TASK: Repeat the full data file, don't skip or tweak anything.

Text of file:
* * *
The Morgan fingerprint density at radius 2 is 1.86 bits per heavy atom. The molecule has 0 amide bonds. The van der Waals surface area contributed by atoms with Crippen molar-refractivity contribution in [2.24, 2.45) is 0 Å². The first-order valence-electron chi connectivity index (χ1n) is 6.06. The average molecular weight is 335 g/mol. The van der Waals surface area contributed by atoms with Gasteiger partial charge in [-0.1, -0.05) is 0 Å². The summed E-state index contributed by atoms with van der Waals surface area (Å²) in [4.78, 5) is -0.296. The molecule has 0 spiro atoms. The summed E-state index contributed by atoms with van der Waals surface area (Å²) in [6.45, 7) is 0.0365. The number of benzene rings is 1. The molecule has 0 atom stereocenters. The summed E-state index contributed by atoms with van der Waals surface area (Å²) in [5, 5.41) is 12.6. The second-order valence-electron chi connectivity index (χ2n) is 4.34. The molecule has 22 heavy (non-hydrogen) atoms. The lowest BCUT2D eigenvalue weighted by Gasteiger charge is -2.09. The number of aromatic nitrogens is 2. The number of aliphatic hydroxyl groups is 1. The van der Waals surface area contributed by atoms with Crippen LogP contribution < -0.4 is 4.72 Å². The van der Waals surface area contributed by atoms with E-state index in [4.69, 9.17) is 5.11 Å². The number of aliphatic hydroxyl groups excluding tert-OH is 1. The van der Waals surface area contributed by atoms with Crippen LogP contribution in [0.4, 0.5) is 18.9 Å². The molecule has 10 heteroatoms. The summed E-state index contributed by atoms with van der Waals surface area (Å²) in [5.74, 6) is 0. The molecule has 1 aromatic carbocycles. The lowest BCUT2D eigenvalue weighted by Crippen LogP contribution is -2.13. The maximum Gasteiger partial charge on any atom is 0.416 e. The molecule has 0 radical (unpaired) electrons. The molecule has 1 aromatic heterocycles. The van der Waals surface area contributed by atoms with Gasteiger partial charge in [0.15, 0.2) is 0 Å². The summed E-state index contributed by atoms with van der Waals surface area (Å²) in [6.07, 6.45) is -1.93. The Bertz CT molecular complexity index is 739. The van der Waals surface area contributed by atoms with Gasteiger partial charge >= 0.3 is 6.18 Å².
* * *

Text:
The Morgan fingerprint density at radius 2 is 1.86 bits per heavy atom. The molecule has 0 amide bonds. The van der Waals surface area contributed by atoms with Crippen molar-refractivity contribution in [2.24, 2.45) is 0 Å². The first-order valence-electron chi connectivity index (χ1n) is 6.06. The average molecular weight is 335 g/mol. The van der Waals surface area contributed by atoms with Gasteiger partial charge in [-0.1, -0.05) is 0 Å². The summed E-state index contributed by atoms with van der Waals surface area (Å²) in [4.78, 5) is -0.296. The molecule has 0 spiro atoms. The summed E-state index contributed by atoms with van der Waals surface area (Å²) in [6.45, 7) is 0.0365. The number of benzene rings is 1. The molecule has 0 atom stereocenters. The summed E-state index contributed by atoms with van der Waals surface area (Å²) in [5, 5.41) is 12.6. The second-order valence-electron chi connectivity index (χ2n) is 4.34. The molecule has 22 heavy (non-hydrogen) atoms. The lowest BCUT2D eigenvalue weighted by Gasteiger charge is -2.09. The number of aromatic nitrogens is 2. The number of aliphatic hydroxyl groups is 1. The van der Waals surface area contributed by atoms with Crippen LogP contribution < -0.4 is 4.72 Å². The van der Waals surface area contributed by atoms with E-state index in [4.69, 9.17) is 5.11 Å². The number of aliphatic hydroxyl groups excluding tert-OH is 1. The van der Waals surface area contributed by atoms with Crippen LogP contribution in [0.4, 0.5) is 18.9 Å². The molecule has 10 heteroatoms. The summed E-state index contributed by atoms with van der Waals surface area (Å²) in [5.74, 6) is 0. The molecule has 1 aromatic carbocycles. The lowest BCUT2D eigenvalue weighted by Crippen LogP contribution is -2.13. The maximum Gasteiger partial charge on any atom is 0.416 e. The molecule has 0 radical (unpaired) electrons. The molecule has 1 aromatic heterocycles. The van der Waals surface area contributed by atoms with Gasteiger partial charge in [0.15, 0.2) is 0 Å². The summed E-state index contributed by atoms with van der Waals surface area (Å²) in [6.07, 6.45) is -1.93. The Bertz CT molecular complexity index is 739. The van der Waals surface area contributed by atoms with Gasteiger partial charge >= 0.3 is 6.18 Å².